Spring is coming and it is time to think about fall construction projects. Construction take lots of planning and preparing for them to be successful, but all that planning, preparing and time spent will all be for naught if you do not hire the right contractor to install the work. Although this applies to any construction project, there are specific requirements and experience you want to look for when hiring irrigation contractors. The degree of experience required is dependent on the size of the project and also as to whether the irrigation is the majority or minority part of the project.
I always like to point out to superintendents and boards that you can have the best irrigation design in the world, select the best irrigation equipment, sold by the best distributor, but if you do not hire a good irrigation installation contractor all those other things will be useless. That said, what do you want to look for in an irrigation contractor?
First you want experience, and not experience limited to just the individuals working on the installation. You need an experienced foreman who can communicate with you and members and, if necessary, the board. English speaking is important. The company and site superintendent or foreman should have experience with at least five courses and preferably with the manufacturer’s equipment being installed, whether it is Hunter, Rain Bird, Toro or another brand. Each manufacturer’s system is different and the more they have worked with it the better off your project will be. There should also be an assistant foremen or site supervisor with some experience also so the work still gets done properly if the foreman is off for a day or at a meeting. I once had a job where only three things were done not according to plan and they were all on days the foreman was off.
It is imperative that the company also have experience with golf course irrigation installation, not just have an experienced foreman. Golf irrigation requires a company with specialized equipment and a lot of it. It requires a good stable financial base, as it can take a long time to get paid and there is a very large outlay of up front-dollars for materials and for the mobilization of equipment and personnel. Additionally, there are more stringent insurance and paperwork requirements than a residential/commercial irrigation contractors may be used to. The company also needs to know golf. Working on a golf course requires a degree of etiquette that only people who work on a course know. Don’t walk on the greens if not necessary or ever through a bunker. Loud talking should not be allowed and when traveling through the golf course you need to pay attention to play and stop and wait when necessary. Shirts need to stay on at all times.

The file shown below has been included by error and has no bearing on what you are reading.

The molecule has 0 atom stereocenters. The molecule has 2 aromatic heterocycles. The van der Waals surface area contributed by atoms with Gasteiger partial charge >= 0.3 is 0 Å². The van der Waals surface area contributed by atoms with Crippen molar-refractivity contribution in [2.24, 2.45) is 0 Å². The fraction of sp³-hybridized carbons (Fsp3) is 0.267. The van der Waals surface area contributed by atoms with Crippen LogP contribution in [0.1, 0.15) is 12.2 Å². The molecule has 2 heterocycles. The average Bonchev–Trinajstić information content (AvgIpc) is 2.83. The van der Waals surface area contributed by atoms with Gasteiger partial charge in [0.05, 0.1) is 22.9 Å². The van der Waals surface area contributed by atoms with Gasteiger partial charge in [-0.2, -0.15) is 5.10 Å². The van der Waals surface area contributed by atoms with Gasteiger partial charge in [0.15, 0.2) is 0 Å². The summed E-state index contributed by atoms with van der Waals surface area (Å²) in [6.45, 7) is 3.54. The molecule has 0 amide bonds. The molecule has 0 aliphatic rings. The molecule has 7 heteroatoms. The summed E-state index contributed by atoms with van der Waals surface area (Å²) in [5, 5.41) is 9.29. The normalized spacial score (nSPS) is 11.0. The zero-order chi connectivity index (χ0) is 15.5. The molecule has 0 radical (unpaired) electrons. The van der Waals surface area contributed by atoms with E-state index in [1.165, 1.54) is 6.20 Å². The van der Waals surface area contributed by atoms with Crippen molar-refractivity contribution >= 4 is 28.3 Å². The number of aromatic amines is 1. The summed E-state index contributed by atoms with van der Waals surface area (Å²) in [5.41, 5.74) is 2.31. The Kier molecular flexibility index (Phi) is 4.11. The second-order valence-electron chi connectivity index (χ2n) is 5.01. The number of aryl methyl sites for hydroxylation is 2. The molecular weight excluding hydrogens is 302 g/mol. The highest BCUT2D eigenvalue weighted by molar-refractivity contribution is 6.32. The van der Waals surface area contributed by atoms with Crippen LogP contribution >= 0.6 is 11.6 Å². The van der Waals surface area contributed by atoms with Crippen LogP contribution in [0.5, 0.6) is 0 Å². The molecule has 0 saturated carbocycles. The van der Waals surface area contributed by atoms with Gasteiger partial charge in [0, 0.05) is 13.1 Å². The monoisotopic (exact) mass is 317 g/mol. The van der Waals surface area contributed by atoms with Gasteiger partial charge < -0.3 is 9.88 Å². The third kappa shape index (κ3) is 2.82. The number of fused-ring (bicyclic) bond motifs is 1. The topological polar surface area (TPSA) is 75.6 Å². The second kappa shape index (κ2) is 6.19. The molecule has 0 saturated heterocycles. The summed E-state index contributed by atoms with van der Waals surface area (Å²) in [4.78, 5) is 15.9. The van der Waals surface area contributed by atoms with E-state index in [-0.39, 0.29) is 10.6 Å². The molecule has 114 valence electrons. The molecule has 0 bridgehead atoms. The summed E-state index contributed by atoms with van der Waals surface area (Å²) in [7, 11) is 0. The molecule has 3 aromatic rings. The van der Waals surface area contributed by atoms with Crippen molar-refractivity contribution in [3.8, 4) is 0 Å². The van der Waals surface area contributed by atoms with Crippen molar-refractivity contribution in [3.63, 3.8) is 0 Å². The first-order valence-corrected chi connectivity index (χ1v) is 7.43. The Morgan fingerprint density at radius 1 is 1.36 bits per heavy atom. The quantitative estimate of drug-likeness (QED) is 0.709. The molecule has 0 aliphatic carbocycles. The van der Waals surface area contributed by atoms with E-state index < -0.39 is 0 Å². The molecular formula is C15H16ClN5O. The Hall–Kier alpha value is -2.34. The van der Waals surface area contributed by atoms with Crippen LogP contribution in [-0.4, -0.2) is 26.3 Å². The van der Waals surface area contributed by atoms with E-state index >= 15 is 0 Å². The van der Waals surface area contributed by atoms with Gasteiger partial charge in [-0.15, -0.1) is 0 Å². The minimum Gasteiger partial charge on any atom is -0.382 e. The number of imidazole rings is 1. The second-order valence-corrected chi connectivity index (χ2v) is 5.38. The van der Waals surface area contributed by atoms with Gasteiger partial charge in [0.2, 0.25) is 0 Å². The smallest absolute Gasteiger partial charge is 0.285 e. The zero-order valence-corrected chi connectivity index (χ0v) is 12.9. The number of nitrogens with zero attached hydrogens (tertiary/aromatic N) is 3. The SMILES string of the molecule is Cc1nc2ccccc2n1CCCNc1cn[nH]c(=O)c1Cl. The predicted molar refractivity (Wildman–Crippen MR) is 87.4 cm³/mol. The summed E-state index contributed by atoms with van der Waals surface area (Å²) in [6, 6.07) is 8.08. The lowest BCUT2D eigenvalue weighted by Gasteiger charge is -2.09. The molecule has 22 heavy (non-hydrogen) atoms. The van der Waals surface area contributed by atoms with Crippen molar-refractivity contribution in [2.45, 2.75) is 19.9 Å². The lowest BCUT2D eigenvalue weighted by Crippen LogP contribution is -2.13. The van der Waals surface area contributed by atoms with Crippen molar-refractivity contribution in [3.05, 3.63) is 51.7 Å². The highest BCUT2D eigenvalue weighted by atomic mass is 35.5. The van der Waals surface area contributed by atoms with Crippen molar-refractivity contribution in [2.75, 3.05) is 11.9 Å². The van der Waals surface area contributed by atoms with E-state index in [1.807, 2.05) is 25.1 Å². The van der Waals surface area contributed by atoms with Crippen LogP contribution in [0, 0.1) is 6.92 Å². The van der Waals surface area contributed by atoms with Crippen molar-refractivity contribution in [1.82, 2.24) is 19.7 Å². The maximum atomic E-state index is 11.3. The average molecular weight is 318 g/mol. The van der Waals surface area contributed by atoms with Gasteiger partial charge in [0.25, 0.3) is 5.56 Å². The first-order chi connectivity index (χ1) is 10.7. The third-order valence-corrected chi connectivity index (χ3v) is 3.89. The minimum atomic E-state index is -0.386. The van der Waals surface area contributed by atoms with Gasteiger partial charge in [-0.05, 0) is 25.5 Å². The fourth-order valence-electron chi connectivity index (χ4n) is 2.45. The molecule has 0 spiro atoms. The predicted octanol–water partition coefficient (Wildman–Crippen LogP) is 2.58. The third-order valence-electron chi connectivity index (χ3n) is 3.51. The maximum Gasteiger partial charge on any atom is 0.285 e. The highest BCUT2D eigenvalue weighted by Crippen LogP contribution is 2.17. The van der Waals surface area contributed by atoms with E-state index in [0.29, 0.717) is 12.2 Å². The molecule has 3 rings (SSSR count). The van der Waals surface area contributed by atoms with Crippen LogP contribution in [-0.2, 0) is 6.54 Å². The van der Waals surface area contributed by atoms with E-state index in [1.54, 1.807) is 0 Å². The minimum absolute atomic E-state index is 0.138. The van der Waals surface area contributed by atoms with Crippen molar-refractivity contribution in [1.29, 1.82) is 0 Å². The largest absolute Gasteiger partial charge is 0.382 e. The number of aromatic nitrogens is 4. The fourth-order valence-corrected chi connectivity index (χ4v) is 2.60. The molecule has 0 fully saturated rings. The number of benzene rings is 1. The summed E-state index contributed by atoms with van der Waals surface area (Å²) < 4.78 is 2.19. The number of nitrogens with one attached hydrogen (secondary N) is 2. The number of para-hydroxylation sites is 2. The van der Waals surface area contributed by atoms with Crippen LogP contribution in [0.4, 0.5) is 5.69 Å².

When you are renovating the golf course at the same time as the irrigation system installation, contractor selection becomes a bit more muddled. Some golf course builders do irrigation and some do not. If they don’t, then use the same selection process that you would use if it was irrigation only. If the builder also does irrigation, find out if they do irrigation only on their renovation projects, or do they do irrigation only projects also? You need to do your homework as some builders are good at irrigation while for others it is just an add-on service that they do not do too often and therefore may not be very good at it. I like to look at it in terms of contract value. When you are looking at a project that is both irrigation and renovation which is worth the most amount of money?
Given the high cost of today’s irrigation systems, many times the irrigation work is worth more than the renovation work. When that is the case, I recommend that the irrigations system be bid as its own project to irrigation only contractors as well as the builder. The renovation work can then be bid separately to golf course builders or the renovation work can be run through the irrigation contractor using the builder of your choice as a subcontractor.
When bidding a public project, you have no idea who may bid the project as it is open to any contractor. In this case, the contractor qualifications need to be very strong so you get someone who knows what they are doing. You also need to make sure the public entity contracting the work enforces the qualifications during bidding. If it is a private bid, then you have total control over the bidding process. Keep the bid list short. Remember, the easiest way to keep a contractor from not getting your project is to not let them bid it in the first place. Once they provide a number, it will be a lot harder to get rid of them. Keep the list to three to five contractors and interview them. In addition to references that you need to check, make sure you are going to get along professionally. Beware of board members who want to put contractors on your list, like the one that did their house – not qualified.
Successful projects start with picking good irrigation contractors. Take the time to do your homework and research prospective bidders. Use your network and other professionals to determine what company will be the best fit for your project.
Remember you will either reap the benefits or have to deal with the consequences of the selected irrigation contractor.
Brian Vinchesi, the 2009 EPA WaterSense Irrigation Partner of the Year, is president of Irrigation Consulting Inc., a golf course irrigation design and consulting firm headquartered in Pepperell, Mass., that designs irrigation systems throughout the world. He can be reached at firstname.lastname@example.org or 978/433-8972.